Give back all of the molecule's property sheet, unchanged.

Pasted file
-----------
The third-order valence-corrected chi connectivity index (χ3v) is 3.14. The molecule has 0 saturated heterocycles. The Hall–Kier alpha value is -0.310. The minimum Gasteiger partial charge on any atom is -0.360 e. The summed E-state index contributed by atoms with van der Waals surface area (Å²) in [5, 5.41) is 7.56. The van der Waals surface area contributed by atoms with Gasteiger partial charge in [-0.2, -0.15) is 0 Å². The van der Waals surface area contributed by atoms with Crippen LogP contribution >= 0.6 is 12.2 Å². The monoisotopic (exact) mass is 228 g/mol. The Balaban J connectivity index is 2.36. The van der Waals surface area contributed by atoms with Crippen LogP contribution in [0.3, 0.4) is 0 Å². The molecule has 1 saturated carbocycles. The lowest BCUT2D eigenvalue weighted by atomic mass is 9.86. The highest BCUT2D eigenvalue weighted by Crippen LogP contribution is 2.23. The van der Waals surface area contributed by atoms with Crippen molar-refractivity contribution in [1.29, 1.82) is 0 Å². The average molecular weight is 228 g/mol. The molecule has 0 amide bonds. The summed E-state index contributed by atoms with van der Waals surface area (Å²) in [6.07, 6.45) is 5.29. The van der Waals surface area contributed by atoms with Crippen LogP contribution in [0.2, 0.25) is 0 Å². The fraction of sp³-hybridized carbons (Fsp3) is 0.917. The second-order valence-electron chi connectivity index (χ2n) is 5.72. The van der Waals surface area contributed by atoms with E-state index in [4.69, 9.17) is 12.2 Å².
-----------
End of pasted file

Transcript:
The third-order valence-corrected chi connectivity index (χ3v) is 3.14. The molecule has 0 saturated heterocycles. The Hall–Kier alpha value is -0.310. The minimum Gasteiger partial charge on any atom is -0.360 e. The summed E-state index contributed by atoms with van der Waals surface area (Å²) in [5, 5.41) is 7.56. The van der Waals surface area contributed by atoms with Gasteiger partial charge in [-0.2, -0.15) is 0 Å². The van der Waals surface area contributed by atoms with Crippen LogP contribution >= 0.6 is 12.2 Å². The monoisotopic (exact) mass is 228 g/mol. The Balaban J connectivity index is 2.36. The van der Waals surface area contributed by atoms with Crippen LogP contribution in [0.3, 0.4) is 0 Å². The molecule has 1 saturated carbocycles. The lowest BCUT2D eigenvalue weighted by atomic mass is 9.86. The highest BCUT2D eigenvalue weighted by Crippen LogP contribution is 2.23. The van der Waals surface area contributed by atoms with Crippen molar-refractivity contribution in [1.29, 1.82) is 0 Å². The average molecular weight is 228 g/mol. The molecule has 0 amide bonds. The summed E-state index contributed by atoms with van der Waals surface area (Å²) in [6.07, 6.45) is 5.29. The van der Waals surface area contributed by atoms with Crippen LogP contribution in [0.2, 0.25) is 0 Å². The fraction of sp³-hybridized carbons (Fsp3) is 0.917. The second-order valence-electron chi connectivity index (χ2n) is 5.72. The van der Waals surface area contributed by atoms with E-state index in [4.69, 9.17) is 12.2 Å².